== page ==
Roy

 7 
 on: May 29, 2024, 03:53:29 pm 
Started by Matra_Hans - Last post by Matra_Hans
Hello Roy
I got the info from Politecnic's homepage.
Hans

 8 
 on: May 29, 2024, 10:41:16 am 
Started by Matra_Hans - Last post by roy4matra
Hi. I have noticed that Politecnic has two different chains for the oil pump in the Murena 2.2.
A chain with 44 links  for the normal  i.e. 115 HP engine and a chain with 48 links for the Murena S.
Are the oilpump in the two engine types different or are the pumps the same but with different cog wheel and resulting in a different gearing.

Thanks Hans


Hello Hans, there is only one pump part number listed in the parts manual but it gives two dimensions for the height of the pump body (44mm or 57mm) so there must have been two versions made at some stage by Simca/Talbot.  There is no mention in the parts manual about the 44 link chain being for the standard 2.2 and the longer chain being for the 'S' model so I'm not sure where you got that information.  I have worked on some 'S' and they had the same 44 link chain as the standard 2.2 Murena, so it doesn't appear to be for that reason.  It's more likely that it was a normal engine design improvement/update, similar to the  change from a 5-bolt flywheel to a 7-bolt one.  I've never seen a 7-bolt crank and flywheel and that includes the 'S' I've worked on - they have all been 5-bolt, so that is another misconception that it was only for the 'S'.  It was really just an update probably to improve reliability or for some other unstated reason, and appeared on later cars, and since the 'S' was the last of the Murena, they are more likely to have these than earlier ones.  If you had a pump with the taller (57mm) body then you would need the 48 link version of the chain.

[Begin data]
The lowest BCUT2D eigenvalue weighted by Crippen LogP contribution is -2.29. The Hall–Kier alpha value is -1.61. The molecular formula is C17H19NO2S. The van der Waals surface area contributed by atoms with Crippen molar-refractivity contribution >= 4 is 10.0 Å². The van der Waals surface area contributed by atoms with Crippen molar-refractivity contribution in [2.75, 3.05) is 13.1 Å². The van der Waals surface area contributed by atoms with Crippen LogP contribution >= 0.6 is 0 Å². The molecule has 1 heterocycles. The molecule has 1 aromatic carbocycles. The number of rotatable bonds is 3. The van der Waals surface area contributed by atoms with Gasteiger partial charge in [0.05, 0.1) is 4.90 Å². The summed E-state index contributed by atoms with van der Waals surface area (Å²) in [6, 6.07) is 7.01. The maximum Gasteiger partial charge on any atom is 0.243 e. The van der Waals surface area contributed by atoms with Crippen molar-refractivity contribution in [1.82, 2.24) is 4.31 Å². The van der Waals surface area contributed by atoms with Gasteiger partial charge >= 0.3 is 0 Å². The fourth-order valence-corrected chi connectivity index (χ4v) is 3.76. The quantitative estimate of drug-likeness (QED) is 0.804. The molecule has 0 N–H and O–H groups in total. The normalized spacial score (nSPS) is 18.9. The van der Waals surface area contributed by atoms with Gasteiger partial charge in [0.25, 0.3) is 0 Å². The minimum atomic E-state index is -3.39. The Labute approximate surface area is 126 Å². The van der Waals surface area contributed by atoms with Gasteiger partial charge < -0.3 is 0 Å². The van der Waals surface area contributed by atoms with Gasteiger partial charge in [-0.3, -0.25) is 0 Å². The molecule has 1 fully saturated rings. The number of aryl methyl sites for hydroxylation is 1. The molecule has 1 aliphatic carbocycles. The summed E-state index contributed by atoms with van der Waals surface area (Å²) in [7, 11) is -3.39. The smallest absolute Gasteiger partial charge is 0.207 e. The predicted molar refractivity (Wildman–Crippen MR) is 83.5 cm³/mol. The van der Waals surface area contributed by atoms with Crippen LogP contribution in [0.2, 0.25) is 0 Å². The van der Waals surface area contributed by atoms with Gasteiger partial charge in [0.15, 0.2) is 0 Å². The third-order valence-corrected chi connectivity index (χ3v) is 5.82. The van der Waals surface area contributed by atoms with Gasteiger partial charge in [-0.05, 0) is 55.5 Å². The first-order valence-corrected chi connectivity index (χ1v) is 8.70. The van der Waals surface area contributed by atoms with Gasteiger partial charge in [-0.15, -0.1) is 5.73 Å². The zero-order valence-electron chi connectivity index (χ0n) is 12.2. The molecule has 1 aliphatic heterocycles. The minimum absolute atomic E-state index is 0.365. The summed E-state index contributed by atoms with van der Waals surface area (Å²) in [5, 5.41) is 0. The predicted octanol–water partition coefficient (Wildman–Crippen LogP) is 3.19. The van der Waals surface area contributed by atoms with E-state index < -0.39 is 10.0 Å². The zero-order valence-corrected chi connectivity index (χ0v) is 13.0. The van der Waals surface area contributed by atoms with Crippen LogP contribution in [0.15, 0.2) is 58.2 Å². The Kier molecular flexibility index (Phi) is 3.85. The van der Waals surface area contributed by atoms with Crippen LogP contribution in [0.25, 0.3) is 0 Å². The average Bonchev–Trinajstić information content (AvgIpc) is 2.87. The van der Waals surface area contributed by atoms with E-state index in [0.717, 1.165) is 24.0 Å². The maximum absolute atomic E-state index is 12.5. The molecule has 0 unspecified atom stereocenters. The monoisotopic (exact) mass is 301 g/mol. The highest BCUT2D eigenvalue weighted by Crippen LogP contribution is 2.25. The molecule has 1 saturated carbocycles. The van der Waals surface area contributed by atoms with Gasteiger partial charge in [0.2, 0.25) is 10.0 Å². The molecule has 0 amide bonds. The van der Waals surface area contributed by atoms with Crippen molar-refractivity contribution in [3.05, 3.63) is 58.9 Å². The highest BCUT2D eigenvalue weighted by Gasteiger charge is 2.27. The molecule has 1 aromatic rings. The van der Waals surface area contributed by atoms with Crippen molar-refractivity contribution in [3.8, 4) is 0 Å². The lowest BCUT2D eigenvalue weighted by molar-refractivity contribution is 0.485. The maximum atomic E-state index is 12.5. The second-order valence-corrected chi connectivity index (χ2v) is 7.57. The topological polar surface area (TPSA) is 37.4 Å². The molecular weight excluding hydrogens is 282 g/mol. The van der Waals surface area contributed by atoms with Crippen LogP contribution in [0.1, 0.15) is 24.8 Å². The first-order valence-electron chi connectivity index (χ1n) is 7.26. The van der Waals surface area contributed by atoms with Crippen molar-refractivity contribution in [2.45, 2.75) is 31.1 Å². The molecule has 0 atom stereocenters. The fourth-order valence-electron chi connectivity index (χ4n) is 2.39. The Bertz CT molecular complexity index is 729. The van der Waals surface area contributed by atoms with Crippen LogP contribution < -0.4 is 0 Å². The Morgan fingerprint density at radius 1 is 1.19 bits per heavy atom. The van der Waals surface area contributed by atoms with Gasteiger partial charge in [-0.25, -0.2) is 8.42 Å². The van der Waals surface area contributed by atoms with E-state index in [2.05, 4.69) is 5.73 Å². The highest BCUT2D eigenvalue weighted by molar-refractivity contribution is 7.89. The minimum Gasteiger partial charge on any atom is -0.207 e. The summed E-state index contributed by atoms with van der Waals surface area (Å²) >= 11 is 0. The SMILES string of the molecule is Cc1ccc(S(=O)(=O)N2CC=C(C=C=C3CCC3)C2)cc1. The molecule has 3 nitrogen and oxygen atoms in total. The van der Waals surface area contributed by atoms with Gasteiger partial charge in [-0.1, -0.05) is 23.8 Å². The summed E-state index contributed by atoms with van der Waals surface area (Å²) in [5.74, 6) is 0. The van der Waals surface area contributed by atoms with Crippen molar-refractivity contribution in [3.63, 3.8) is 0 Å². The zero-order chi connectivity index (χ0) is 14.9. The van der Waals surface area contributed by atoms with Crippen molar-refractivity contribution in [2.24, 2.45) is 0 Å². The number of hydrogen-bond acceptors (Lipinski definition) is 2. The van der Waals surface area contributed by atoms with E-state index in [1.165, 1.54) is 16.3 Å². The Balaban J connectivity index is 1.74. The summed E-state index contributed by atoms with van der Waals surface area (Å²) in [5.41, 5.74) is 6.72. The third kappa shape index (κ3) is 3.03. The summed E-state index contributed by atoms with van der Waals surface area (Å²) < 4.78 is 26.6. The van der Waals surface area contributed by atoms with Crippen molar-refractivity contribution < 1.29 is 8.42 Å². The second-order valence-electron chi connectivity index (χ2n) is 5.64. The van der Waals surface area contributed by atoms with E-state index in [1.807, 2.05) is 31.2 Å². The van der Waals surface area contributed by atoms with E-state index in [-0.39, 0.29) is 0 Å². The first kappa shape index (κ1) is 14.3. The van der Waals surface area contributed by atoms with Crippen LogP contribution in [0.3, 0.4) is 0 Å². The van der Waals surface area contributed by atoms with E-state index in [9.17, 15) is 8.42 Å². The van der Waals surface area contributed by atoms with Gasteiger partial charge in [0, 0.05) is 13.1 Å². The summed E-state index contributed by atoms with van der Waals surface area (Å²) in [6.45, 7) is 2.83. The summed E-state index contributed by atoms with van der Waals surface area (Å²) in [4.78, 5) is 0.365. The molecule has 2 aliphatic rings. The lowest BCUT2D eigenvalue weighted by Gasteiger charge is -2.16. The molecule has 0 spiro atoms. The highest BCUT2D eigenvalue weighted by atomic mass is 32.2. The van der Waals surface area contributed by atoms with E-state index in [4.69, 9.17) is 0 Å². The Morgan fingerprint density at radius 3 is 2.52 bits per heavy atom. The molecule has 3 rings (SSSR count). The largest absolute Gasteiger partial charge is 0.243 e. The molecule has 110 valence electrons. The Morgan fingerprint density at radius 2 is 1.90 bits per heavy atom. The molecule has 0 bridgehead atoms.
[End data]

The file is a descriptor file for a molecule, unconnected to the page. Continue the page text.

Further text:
Roy

 9 
 on: May 25, 2024, 12:24:14 pm 
Started by Matra_Hans - Last post by Matra_Hans
Hi. I have noticed that Politecnic has two different chains for the oil pump in the Murena 2.2.
A chain with 44 links  for the normal  i.e. 115 HP engine and a chain with 48 links for the Murena S.
Are the oilpump in the two engine types different or are the pumps the same but with different cog wheel and resulting in a different gearing.

Thanks Hans

 10 
 on: May 25, 2024, 09:32:59 am 
Started by Grapes - Last post by Anders Dinsen
It looks good indeed. Good luck with installation!